I’ve already posted the first two chapters of the sequel to THE BOOK OF LUKE. So I thought I’d give you one more, just because it’s summer, and that’s where the next chapter starts, at their high school graduation… Enjoy! (you can also read chapter 3 here, chapter 2 here, and chapter 1 here)
“So now what?” Luke was waiting for me under the apple tree in the courtyard, just as he’d promised.
“I think my retinas are permanently scarred from repeated flash exposure,” I told him and then leaned in close so he could get a good look. “Can you tell I’m still seeing stars?”
Luke bent down a few inches so we were eye to eye and we stayed like that for a long minute, our noses practically touching as we gazed silently at one another as if it was just the two of us in the courtyard and not our entire graduating class of 54 and at least a hundred of their closest friends and family.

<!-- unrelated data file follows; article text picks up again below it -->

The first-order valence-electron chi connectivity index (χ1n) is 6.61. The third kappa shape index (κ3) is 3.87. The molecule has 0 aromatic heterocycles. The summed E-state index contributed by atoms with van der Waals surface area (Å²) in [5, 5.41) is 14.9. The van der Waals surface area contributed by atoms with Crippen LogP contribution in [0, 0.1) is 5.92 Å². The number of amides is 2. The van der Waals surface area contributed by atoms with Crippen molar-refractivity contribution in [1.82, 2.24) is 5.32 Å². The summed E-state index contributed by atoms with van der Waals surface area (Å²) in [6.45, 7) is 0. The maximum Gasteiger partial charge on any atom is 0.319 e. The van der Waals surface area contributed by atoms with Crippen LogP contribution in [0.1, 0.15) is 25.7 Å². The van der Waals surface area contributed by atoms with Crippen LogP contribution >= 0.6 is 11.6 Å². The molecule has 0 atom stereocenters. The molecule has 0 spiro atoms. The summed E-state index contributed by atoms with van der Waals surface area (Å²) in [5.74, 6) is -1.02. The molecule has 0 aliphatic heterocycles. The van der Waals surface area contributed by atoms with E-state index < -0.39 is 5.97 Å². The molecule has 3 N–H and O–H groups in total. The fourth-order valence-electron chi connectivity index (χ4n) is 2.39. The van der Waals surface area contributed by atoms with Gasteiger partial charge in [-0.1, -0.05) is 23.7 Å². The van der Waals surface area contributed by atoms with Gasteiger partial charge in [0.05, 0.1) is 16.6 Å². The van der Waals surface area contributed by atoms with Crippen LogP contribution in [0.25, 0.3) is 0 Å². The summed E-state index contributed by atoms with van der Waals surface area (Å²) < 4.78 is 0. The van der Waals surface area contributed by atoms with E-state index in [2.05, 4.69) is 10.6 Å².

The sound of our headmaster calling us over for a class picture broke the spell.
I reluctantly pulled away. “This is ridiculous. Enough with the pictures already.”
“Come on, one day when we’re too old to remember this we’ll look back and be thankful we have a picture of all the people whose names we can’t remember.”
Luke managed to make me laugh. He always did. “I think I’m all smiled out.”
“One more won’t kill you,” Luke insisted, and I knew he was right, although I suddenly had a new appreciation for those beauty pageant contestants who slicked Vaseline across their teeth to make constant smiling-on-demand more effortless. It sounded disgusting, granted, but effective. And effective was what I could have used right then.